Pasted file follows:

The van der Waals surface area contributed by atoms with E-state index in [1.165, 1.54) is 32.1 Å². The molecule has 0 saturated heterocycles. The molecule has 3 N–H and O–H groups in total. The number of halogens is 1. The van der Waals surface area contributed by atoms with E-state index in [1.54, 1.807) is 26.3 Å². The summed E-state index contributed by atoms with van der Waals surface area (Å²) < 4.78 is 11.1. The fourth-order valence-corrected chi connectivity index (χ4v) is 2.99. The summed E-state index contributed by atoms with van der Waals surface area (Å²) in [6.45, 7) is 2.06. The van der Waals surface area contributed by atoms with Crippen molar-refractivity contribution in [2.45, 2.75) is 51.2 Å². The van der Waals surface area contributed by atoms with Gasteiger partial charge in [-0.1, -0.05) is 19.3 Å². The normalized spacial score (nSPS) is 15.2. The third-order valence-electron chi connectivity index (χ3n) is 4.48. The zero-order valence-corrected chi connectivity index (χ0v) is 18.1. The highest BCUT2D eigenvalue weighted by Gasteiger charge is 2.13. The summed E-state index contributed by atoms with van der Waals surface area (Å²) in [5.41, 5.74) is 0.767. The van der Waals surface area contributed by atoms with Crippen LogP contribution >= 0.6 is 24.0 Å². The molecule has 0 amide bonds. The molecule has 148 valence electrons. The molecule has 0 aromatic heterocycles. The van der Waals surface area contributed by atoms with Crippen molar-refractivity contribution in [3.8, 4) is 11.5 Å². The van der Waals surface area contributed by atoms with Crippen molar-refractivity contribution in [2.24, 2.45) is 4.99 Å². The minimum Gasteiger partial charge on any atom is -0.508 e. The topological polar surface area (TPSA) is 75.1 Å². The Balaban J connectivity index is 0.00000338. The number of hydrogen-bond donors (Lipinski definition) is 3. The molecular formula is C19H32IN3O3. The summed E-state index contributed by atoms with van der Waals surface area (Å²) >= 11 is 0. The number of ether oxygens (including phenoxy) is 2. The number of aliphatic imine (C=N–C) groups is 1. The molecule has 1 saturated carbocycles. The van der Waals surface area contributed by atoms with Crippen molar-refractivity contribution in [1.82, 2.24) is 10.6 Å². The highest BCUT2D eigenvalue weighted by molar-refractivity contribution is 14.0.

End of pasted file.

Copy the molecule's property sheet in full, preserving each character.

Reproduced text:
The van der Waals surface area contributed by atoms with E-state index in [1.165, 1.54) is 32.1 Å². The molecule has 0 saturated heterocycles. The molecule has 3 N–H and O–H groups in total. The number of halogens is 1. The van der Waals surface area contributed by atoms with E-state index in [1.54, 1.807) is 26.3 Å². The summed E-state index contributed by atoms with van der Waals surface area (Å²) < 4.78 is 11.1. The fourth-order valence-corrected chi connectivity index (χ4v) is 2.99. The summed E-state index contributed by atoms with van der Waals surface area (Å²) in [6.45, 7) is 2.06. The van der Waals surface area contributed by atoms with Crippen molar-refractivity contribution in [2.45, 2.75) is 51.2 Å². The van der Waals surface area contributed by atoms with Gasteiger partial charge in [-0.1, -0.05) is 19.3 Å². The normalized spacial score (nSPS) is 15.2. The third-order valence-electron chi connectivity index (χ3n) is 4.48. The zero-order valence-corrected chi connectivity index (χ0v) is 18.1. The highest BCUT2D eigenvalue weighted by Gasteiger charge is 2.13. The summed E-state index contributed by atoms with van der Waals surface area (Å²) in [5.41, 5.74) is 0.767. The van der Waals surface area contributed by atoms with Crippen LogP contribution >= 0.6 is 24.0 Å². The molecule has 0 amide bonds. The molecule has 148 valence electrons. The molecule has 0 aromatic heterocycles. The van der Waals surface area contributed by atoms with Crippen molar-refractivity contribution in [3.8, 4) is 11.5 Å². The van der Waals surface area contributed by atoms with Crippen molar-refractivity contribution in [2.24, 2.45) is 4.99 Å². The minimum Gasteiger partial charge on any atom is -0.508 e. The topological polar surface area (TPSA) is 75.1 Å². The Balaban J connectivity index is 0.00000338. The number of hydrogen-bond donors (Lipinski definition) is 3. The molecular formula is C19H32IN3O3. The summed E-state index contributed by atoms with van der Waals surface area (Å²) >= 11 is 0. The number of ether oxygens (including phenoxy) is 2. The number of aliphatic imine (C=N–C) groups is 1. The molecule has 1 saturated carbocycles. The van der Waals surface area contributed by atoms with Crippen molar-refractivity contribution in [1.82, 2.24) is 10.6 Å². The highest BCUT2D eigenvalue weighted by molar-refractivity contribution is 14.0.